By Tracey Ann Ritchie, Ph.D.
Director of Education at Earth Day Network
I fully support the climate strikes on September 20, 2019. The opportunity to participate in the global environmental movement is both meaningful and educational. Through climate strikes, students learn about environmental science, government policy, critical and systems thinking, team building, communication and many other interdisciplinary academic and professional skills.
This is the learning we have been hoping for our students. This is how they develop 21st-century skills. This is how they become active and successful participants in a global job force. This is how they develop into future leaders.
That’s why I wrote and signed the “doctor’s note” below, excusing students from class for the global climate strikes. Download, share, or print your own note here!
In my doctoral research at the University of Florida, I examined how educators can more effectively teach about climate change and how students can better learn about climate change through a systems approach. Systems thinking abandons a siloed approach that keeps disciplines separate and instead makes connections between social, environmental, economic and governmental systems. Through systems thinking, we teach students to reflect on how issues exist in the complexity of real world, rather just consider one independent aspect at a time.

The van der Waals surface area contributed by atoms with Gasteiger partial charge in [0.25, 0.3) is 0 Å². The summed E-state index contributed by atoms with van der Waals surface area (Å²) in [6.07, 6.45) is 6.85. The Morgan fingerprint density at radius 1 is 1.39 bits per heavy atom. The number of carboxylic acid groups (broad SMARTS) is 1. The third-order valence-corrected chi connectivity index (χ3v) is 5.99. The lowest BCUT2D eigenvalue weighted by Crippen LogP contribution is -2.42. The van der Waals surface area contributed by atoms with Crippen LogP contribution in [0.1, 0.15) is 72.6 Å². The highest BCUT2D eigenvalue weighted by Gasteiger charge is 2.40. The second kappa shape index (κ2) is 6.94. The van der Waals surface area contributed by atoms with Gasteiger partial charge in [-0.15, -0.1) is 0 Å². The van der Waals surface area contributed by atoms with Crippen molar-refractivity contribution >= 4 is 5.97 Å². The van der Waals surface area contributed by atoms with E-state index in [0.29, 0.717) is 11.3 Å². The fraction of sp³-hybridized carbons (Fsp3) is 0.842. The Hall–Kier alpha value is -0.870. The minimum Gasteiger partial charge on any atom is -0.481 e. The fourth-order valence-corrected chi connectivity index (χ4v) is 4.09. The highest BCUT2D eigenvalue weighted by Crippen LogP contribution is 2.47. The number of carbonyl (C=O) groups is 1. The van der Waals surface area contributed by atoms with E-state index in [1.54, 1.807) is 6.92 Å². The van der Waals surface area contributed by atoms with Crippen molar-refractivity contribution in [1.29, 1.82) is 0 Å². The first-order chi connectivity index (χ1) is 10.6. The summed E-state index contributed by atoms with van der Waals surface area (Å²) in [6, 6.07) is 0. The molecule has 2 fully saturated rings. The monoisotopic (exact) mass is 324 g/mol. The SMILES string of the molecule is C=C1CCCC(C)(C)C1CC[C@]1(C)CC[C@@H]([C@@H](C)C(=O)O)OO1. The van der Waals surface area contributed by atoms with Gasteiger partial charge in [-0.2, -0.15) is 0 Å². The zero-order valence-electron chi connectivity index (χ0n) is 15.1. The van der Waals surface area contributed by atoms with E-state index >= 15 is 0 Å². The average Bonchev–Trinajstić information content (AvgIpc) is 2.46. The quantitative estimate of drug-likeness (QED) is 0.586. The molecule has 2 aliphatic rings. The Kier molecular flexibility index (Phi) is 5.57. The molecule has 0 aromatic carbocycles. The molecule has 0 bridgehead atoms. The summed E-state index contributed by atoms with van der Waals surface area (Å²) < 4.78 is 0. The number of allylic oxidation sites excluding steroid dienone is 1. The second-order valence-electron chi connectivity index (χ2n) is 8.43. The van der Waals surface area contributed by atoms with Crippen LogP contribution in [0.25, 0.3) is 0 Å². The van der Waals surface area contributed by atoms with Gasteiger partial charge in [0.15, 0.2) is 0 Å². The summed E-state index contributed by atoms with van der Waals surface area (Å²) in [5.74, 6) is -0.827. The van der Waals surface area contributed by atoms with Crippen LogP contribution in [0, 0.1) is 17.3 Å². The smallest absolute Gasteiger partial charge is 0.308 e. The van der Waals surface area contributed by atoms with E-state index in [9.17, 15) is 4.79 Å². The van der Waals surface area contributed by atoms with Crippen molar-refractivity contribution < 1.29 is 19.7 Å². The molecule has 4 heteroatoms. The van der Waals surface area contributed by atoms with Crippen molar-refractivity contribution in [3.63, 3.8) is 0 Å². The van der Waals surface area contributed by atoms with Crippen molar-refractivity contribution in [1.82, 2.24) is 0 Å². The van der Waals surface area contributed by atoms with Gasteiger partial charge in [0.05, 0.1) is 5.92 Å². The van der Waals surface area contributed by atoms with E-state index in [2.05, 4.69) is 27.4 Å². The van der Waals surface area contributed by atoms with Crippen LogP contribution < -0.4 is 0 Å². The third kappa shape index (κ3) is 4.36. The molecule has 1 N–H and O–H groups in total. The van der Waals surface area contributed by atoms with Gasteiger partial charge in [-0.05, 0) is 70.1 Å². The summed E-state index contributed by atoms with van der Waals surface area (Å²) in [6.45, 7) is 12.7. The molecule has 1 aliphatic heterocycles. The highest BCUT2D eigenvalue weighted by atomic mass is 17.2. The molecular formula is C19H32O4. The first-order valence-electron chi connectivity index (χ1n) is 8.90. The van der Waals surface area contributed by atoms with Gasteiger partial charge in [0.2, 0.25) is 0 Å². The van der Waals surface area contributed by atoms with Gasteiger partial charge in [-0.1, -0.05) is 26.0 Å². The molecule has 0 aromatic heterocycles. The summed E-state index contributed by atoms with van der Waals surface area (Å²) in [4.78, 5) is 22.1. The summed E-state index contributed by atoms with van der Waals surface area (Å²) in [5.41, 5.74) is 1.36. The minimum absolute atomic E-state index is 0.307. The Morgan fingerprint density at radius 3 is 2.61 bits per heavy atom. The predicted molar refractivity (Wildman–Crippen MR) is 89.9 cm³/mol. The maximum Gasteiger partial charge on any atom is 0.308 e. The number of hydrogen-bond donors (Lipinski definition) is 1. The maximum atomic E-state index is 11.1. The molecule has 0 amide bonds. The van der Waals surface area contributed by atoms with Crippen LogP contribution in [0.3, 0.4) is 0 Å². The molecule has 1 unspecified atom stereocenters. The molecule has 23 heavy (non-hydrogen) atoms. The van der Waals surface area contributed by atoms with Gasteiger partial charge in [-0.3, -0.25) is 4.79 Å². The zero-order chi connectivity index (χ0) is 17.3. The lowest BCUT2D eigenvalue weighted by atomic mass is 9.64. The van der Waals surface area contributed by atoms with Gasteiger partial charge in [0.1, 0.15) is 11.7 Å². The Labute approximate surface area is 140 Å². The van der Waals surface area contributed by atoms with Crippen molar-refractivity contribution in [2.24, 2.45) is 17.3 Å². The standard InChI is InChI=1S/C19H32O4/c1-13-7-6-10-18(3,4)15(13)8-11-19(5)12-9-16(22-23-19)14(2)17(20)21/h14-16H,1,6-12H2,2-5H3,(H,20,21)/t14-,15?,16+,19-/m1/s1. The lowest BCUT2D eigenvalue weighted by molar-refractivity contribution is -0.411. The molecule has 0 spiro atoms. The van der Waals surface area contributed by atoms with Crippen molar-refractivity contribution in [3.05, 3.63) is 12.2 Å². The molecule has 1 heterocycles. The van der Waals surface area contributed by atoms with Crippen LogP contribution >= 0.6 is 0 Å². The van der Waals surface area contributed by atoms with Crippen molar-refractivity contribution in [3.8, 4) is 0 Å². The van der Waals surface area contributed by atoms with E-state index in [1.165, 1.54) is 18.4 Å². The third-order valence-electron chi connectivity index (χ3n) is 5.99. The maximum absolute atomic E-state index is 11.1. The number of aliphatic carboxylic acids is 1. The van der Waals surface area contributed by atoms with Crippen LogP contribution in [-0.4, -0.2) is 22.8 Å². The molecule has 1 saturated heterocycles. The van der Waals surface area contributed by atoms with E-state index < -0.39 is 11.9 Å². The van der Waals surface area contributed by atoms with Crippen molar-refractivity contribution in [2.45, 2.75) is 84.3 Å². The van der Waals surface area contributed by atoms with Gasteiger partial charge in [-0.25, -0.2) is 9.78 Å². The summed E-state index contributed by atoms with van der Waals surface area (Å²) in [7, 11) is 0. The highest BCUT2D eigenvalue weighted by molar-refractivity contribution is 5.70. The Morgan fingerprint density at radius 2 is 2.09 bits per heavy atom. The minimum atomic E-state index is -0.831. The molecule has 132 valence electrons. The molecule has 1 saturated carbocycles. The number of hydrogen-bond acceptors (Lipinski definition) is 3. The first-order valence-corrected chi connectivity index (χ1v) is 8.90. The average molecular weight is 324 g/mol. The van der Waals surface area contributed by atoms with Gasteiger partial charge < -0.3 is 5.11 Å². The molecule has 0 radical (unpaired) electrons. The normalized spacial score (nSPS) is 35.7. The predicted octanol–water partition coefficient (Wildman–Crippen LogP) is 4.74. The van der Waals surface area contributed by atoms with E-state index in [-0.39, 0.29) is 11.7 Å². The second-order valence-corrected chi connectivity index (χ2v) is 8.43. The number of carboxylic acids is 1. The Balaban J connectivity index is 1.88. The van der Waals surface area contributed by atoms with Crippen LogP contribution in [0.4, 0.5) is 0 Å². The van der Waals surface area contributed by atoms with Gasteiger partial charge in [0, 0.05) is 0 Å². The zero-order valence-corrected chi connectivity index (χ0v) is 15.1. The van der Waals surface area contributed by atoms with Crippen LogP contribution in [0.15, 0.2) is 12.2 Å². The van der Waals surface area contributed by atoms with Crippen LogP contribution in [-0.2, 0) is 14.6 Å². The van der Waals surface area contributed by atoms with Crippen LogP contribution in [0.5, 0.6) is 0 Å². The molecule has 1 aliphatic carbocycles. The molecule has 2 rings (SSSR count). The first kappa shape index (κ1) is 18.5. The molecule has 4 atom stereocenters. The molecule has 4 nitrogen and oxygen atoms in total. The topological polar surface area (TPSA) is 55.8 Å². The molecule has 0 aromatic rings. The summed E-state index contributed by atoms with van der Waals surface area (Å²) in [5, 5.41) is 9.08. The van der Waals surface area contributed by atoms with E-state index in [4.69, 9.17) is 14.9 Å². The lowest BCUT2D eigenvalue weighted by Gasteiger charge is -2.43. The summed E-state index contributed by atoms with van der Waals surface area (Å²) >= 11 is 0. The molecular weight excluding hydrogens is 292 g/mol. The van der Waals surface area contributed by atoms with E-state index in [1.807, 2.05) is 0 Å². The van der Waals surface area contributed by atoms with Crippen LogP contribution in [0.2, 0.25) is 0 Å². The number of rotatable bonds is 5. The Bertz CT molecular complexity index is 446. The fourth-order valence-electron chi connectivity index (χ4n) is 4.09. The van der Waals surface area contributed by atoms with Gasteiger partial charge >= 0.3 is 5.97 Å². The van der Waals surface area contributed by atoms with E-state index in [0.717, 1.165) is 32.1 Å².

Students will not become environmentally literate solely through textbooks in a classroom. Students need to engage with and participate in the civic process. These students don’t have the luxury of time. They cannot wait three, five or 10 years to vote to have a say in their future. They demand action now for the climate crisis that exists today. And we need to not only listen but act on their behalf.
For those who question students’ motivations and assume that these strikes are just an excuse to miss school, I challenge you to attend these strikes. See the passion, dedication and adamant commitment of these students. Witness the complexity of these events and realize how much effort and extra hours students put in to organizing these events.
I know not everyone can strike, but for those who can, I urge you to do so. As I learned from several of the climate strike leaders who gathered in Washington, D.C., recently, there is a community in this movement. There is support, collaboration and hope.
As an educator, a scientist and an environmentalist, as well as a voter, I fully support these strikes and demonstrations of civic action. I will be joining other adults on Friday and standing with our youth to demand a safe, healthy and sustainable future for all. I ask that you join me and our youth leaders as we demand a better environment.